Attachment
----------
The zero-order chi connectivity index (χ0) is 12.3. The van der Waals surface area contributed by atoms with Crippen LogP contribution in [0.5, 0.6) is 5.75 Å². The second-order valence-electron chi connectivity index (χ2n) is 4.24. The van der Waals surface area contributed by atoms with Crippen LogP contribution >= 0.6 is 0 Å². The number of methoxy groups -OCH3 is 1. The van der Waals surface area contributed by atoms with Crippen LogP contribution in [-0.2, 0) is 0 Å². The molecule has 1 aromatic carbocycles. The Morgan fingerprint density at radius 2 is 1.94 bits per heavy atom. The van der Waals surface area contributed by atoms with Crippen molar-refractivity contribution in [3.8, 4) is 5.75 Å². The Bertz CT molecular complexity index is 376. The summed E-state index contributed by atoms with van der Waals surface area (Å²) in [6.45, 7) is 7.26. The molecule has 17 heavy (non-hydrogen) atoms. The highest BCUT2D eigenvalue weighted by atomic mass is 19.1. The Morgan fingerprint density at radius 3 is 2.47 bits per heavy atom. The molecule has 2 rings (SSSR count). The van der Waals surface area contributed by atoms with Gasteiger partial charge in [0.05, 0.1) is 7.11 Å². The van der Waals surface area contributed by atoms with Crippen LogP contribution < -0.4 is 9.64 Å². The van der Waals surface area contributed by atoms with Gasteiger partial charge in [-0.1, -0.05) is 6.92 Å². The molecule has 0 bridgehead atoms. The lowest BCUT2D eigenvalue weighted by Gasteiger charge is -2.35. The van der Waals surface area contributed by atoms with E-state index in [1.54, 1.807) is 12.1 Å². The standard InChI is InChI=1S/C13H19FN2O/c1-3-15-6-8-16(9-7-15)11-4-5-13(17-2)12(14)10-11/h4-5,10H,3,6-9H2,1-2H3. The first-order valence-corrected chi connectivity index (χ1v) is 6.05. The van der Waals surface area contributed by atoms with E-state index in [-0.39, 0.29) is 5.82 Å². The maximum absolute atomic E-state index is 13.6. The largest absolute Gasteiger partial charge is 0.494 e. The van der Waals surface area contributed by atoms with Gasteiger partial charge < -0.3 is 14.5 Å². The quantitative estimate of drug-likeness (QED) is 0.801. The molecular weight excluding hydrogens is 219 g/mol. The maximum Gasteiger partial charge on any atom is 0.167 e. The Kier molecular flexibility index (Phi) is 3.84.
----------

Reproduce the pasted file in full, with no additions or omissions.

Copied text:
The zero-order chi connectivity index (χ0) is 12.3. The van der Waals surface area contributed by atoms with Crippen LogP contribution in [0.5, 0.6) is 5.75 Å². The second-order valence-electron chi connectivity index (χ2n) is 4.24. The van der Waals surface area contributed by atoms with Crippen LogP contribution >= 0.6 is 0 Å². The number of methoxy groups -OCH3 is 1. The van der Waals surface area contributed by atoms with Crippen LogP contribution in [-0.2, 0) is 0 Å². The molecule has 1 aromatic carbocycles. The Morgan fingerprint density at radius 2 is 1.94 bits per heavy atom. The van der Waals surface area contributed by atoms with Crippen molar-refractivity contribution in [3.8, 4) is 5.75 Å². The Bertz CT molecular complexity index is 376. The summed E-state index contributed by atoms with van der Waals surface area (Å²) in [6.45, 7) is 7.26. The molecule has 17 heavy (non-hydrogen) atoms. The highest BCUT2D eigenvalue weighted by atomic mass is 19.1. The Morgan fingerprint density at radius 3 is 2.47 bits per heavy atom. The molecule has 2 rings (SSSR count). The van der Waals surface area contributed by atoms with Gasteiger partial charge in [0.05, 0.1) is 7.11 Å². The van der Waals surface area contributed by atoms with Crippen LogP contribution < -0.4 is 9.64 Å². The van der Waals surface area contributed by atoms with Gasteiger partial charge in [-0.1, -0.05) is 6.92 Å². The molecule has 0 bridgehead atoms. The lowest BCUT2D eigenvalue weighted by Gasteiger charge is -2.35. The van der Waals surface area contributed by atoms with E-state index in [1.54, 1.807) is 12.1 Å². The standard InChI is InChI=1S/C13H19FN2O/c1-3-15-6-8-16(9-7-15)11-4-5-13(17-2)12(14)10-11/h4-5,10H,3,6-9H2,1-2H3. The first-order valence-corrected chi connectivity index (χ1v) is 6.05. The van der Waals surface area contributed by atoms with E-state index in [-0.39, 0.29) is 5.82 Å². The maximum absolute atomic E-state index is 13.6. The largest absolute Gasteiger partial charge is 0.494 e. The van der Waals surface area contributed by atoms with Gasteiger partial charge < -0.3 is 14.5 Å². The quantitative estimate of drug-likeness (QED) is 0.801. The molecular weight excluding hydrogens is 219 g/mol. The maximum Gasteiger partial charge on any atom is 0.167 e. The Kier molecular flexibility index (Phi) is 3.84.